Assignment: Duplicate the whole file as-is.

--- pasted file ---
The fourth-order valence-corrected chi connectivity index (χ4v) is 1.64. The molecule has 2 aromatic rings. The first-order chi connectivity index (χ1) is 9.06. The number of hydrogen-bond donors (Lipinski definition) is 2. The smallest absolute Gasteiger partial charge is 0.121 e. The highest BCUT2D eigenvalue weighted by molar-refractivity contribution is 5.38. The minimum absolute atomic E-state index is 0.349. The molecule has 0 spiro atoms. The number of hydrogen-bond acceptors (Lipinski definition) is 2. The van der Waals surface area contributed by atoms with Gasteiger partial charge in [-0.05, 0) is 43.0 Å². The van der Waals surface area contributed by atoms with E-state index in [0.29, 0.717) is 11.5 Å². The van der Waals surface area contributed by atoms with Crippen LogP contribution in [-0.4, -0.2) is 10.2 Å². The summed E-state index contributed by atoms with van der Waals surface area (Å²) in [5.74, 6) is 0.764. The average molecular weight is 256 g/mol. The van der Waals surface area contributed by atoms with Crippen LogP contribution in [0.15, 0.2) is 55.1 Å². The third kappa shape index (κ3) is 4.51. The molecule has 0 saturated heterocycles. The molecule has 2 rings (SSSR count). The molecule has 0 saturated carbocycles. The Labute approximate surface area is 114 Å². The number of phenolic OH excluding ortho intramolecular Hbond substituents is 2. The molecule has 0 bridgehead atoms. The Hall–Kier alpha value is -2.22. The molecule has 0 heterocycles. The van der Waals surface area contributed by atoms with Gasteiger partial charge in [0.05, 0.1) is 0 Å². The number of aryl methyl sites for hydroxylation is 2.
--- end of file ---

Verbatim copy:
The fourth-order valence-corrected chi connectivity index (χ4v) is 1.64. The molecule has 2 aromatic rings. The first-order chi connectivity index (χ1) is 9.06. The number of hydrogen-bond donors (Lipinski definition) is 2. The smallest absolute Gasteiger partial charge is 0.121 e. The highest BCUT2D eigenvalue weighted by molar-refractivity contribution is 5.38. The minimum absolute atomic E-state index is 0.349. The molecule has 0 spiro atoms. The number of hydrogen-bond acceptors (Lipinski definition) is 2. The van der Waals surface area contributed by atoms with Gasteiger partial charge in [-0.05, 0) is 43.0 Å². The van der Waals surface area contributed by atoms with E-state index in [0.29, 0.717) is 11.5 Å². The van der Waals surface area contributed by atoms with Crippen LogP contribution in [-0.4, -0.2) is 10.2 Å². The summed E-state index contributed by atoms with van der Waals surface area (Å²) in [5.74, 6) is 0.764. The average molecular weight is 256 g/mol. The van der Waals surface area contributed by atoms with Crippen LogP contribution in [0.15, 0.2) is 55.1 Å². The third kappa shape index (κ3) is 4.51. The molecule has 0 saturated heterocycles. The molecule has 2 rings (SSSR count). The molecule has 0 saturated carbocycles. The Labute approximate surface area is 114 Å². The number of phenolic OH excluding ortho intramolecular Hbond substituents is 2. The molecule has 0 bridgehead atoms. The Hall–Kier alpha value is -2.22. The molecule has 0 heterocycles. The van der Waals surface area contributed by atoms with Gasteiger partial charge in [0.05, 0.1) is 0 Å². The number of aryl methyl sites for hydroxylation is 2.